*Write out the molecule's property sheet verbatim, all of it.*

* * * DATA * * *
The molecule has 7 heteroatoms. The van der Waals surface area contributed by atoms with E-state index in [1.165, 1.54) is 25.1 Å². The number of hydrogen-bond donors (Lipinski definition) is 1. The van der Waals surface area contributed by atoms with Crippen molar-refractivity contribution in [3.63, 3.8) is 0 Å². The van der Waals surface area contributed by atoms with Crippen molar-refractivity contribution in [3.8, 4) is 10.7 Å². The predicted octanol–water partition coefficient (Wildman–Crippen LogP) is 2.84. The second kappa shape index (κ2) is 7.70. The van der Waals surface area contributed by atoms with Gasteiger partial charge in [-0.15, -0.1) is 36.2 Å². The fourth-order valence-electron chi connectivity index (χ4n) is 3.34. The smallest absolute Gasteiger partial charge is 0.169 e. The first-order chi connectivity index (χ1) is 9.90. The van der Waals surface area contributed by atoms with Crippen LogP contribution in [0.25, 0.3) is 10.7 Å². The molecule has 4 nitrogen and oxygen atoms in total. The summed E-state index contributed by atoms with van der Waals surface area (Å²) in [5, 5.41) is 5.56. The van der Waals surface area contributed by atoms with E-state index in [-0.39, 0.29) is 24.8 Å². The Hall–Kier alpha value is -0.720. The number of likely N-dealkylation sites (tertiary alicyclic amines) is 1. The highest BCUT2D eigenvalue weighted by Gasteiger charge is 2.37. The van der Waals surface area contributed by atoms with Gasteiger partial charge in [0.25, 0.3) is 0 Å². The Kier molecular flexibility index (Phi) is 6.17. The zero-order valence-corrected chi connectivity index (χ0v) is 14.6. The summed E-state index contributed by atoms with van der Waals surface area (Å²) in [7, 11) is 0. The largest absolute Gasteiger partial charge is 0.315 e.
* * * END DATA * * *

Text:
The molecule has 7 heteroatoms. The van der Waals surface area contributed by atoms with E-state index in [1.165, 1.54) is 25.1 Å². The number of hydrogen-bond donors (Lipinski definition) is 1. The van der Waals surface area contributed by atoms with Crippen molar-refractivity contribution in [3.63, 3.8) is 0 Å². The van der Waals surface area contributed by atoms with Crippen molar-refractivity contribution in [3.8, 4) is 10.7 Å². The predicted octanol–water partition coefficient (Wildman–Crippen LogP) is 2.84. The second kappa shape index (κ2) is 7.70. The van der Waals surface area contributed by atoms with Gasteiger partial charge in [-0.15, -0.1) is 36.2 Å². The fourth-order valence-electron chi connectivity index (χ4n) is 3.34. The smallest absolute Gasteiger partial charge is 0.169 e. The first-order chi connectivity index (χ1) is 9.90. The van der Waals surface area contributed by atoms with Crippen LogP contribution in [0.25, 0.3) is 10.7 Å². The molecule has 4 nitrogen and oxygen atoms in total. The summed E-state index contributed by atoms with van der Waals surface area (Å²) in [5, 5.41) is 5.56. The van der Waals surface area contributed by atoms with E-state index in [-0.39, 0.29) is 24.8 Å². The Hall–Kier alpha value is -0.720. The number of likely N-dealkylation sites (tertiary alicyclic amines) is 1. The highest BCUT2D eigenvalue weighted by Gasteiger charge is 2.37. The van der Waals surface area contributed by atoms with Gasteiger partial charge in [0.25, 0.3) is 0 Å². The Kier molecular flexibility index (Phi) is 6.17. The zero-order valence-corrected chi connectivity index (χ0v) is 14.6. The summed E-state index contributed by atoms with van der Waals surface area (Å²) in [7, 11) is 0. The largest absolute Gasteiger partial charge is 0.315 e.